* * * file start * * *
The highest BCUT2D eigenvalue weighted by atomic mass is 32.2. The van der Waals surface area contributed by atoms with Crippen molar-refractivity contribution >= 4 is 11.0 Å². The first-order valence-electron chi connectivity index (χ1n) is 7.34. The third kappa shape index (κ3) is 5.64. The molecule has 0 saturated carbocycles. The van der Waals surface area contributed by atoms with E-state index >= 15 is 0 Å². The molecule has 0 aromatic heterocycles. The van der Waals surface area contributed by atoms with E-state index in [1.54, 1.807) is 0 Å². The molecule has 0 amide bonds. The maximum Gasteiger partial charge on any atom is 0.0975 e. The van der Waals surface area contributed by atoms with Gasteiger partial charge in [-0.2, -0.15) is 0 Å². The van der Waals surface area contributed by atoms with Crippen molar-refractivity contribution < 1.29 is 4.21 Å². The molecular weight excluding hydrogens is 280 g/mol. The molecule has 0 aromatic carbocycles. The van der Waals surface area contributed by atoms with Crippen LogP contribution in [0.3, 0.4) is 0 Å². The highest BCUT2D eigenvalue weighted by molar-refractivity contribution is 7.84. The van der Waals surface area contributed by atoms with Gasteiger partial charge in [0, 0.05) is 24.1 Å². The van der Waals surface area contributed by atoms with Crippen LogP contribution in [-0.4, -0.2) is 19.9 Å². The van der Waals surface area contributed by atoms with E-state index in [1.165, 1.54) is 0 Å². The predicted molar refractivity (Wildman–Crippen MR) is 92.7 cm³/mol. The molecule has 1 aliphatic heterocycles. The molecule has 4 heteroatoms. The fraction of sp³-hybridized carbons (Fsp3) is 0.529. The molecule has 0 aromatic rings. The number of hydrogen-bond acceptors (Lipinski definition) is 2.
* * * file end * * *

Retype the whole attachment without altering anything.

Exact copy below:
The highest BCUT2D eigenvalue weighted by atomic mass is 32.2. The van der Waals surface area contributed by atoms with Crippen molar-refractivity contribution >= 4 is 11.0 Å². The first-order valence-electron chi connectivity index (χ1n) is 7.34. The third kappa shape index (κ3) is 5.64. The molecule has 0 saturated carbocycles. The van der Waals surface area contributed by atoms with E-state index >= 15 is 0 Å². The molecule has 0 aromatic heterocycles. The van der Waals surface area contributed by atoms with E-state index in [1.54, 1.807) is 0 Å². The molecule has 0 amide bonds. The maximum Gasteiger partial charge on any atom is 0.0975 e. The van der Waals surface area contributed by atoms with Gasteiger partial charge in [-0.2, -0.15) is 0 Å². The van der Waals surface area contributed by atoms with Crippen molar-refractivity contribution < 1.29 is 4.21 Å². The molecular weight excluding hydrogens is 280 g/mol. The molecule has 0 aromatic carbocycles. The van der Waals surface area contributed by atoms with Crippen LogP contribution in [0.3, 0.4) is 0 Å². The highest BCUT2D eigenvalue weighted by molar-refractivity contribution is 7.84. The van der Waals surface area contributed by atoms with Gasteiger partial charge in [0, 0.05) is 24.1 Å². The van der Waals surface area contributed by atoms with Crippen LogP contribution in [-0.4, -0.2) is 19.9 Å². The van der Waals surface area contributed by atoms with E-state index in [1.165, 1.54) is 0 Å². The predicted molar refractivity (Wildman–Crippen MR) is 92.7 cm³/mol. The molecule has 1 aliphatic heterocycles. The molecule has 4 heteroatoms. The fraction of sp³-hybridized carbons (Fsp3) is 0.529. The molecule has 0 aromatic rings. The number of hydrogen-bond acceptors (Lipinski definition) is 2.